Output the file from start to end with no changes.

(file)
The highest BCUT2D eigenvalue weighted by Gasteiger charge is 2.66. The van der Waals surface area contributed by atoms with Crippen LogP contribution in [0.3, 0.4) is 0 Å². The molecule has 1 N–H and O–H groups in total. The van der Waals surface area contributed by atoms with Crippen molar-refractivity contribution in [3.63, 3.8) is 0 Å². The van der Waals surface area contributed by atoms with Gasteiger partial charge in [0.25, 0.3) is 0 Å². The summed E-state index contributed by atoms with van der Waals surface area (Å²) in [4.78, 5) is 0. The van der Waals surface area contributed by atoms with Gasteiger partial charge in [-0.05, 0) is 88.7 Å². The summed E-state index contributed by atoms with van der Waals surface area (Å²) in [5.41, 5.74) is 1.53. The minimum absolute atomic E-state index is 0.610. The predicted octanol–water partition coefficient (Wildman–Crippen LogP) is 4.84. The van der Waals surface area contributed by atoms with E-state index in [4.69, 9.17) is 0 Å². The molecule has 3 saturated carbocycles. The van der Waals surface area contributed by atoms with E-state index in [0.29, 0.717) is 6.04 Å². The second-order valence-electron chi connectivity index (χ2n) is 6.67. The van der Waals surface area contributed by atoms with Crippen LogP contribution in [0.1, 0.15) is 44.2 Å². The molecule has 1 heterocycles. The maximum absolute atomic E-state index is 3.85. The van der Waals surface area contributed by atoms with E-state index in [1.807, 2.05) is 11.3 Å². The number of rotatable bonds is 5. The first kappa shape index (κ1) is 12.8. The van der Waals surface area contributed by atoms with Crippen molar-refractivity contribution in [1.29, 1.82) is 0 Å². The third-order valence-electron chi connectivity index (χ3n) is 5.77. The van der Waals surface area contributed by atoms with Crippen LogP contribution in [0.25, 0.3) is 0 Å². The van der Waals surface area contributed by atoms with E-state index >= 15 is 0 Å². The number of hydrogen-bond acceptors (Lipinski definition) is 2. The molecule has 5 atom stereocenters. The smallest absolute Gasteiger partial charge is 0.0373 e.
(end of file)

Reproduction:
The highest BCUT2D eigenvalue weighted by Gasteiger charge is 2.66. The van der Waals surface area contributed by atoms with Crippen LogP contribution in [0.3, 0.4) is 0 Å². The molecule has 1 N–H and O–H groups in total. The van der Waals surface area contributed by atoms with Crippen molar-refractivity contribution in [3.63, 3.8) is 0 Å². The van der Waals surface area contributed by atoms with Gasteiger partial charge in [0.25, 0.3) is 0 Å². The summed E-state index contributed by atoms with van der Waals surface area (Å²) in [4.78, 5) is 0. The van der Waals surface area contributed by atoms with Gasteiger partial charge in [-0.05, 0) is 88.7 Å². The summed E-state index contributed by atoms with van der Waals surface area (Å²) in [5.41, 5.74) is 1.53. The minimum absolute atomic E-state index is 0.610. The predicted octanol–water partition coefficient (Wildman–Crippen LogP) is 4.84. The van der Waals surface area contributed by atoms with E-state index in [4.69, 9.17) is 0 Å². The molecule has 3 saturated carbocycles. The van der Waals surface area contributed by atoms with E-state index in [0.29, 0.717) is 6.04 Å². The second-order valence-electron chi connectivity index (χ2n) is 6.67. The van der Waals surface area contributed by atoms with Crippen LogP contribution in [0.1, 0.15) is 44.2 Å². The molecule has 1 heterocycles. The maximum absolute atomic E-state index is 3.85. The van der Waals surface area contributed by atoms with E-state index in [1.807, 2.05) is 11.3 Å². The number of rotatable bonds is 5. The first kappa shape index (κ1) is 12.8. The van der Waals surface area contributed by atoms with Crippen molar-refractivity contribution in [1.29, 1.82) is 0 Å². The third-order valence-electron chi connectivity index (χ3n) is 5.77. The van der Waals surface area contributed by atoms with Crippen LogP contribution in [0.25, 0.3) is 0 Å². The van der Waals surface area contributed by atoms with E-state index >= 15 is 0 Å². The number of hydrogen-bond acceptors (Lipinski definition) is 2. The molecule has 5 atom stereocenters. The smallest absolute Gasteiger partial charge is 0.0373 e.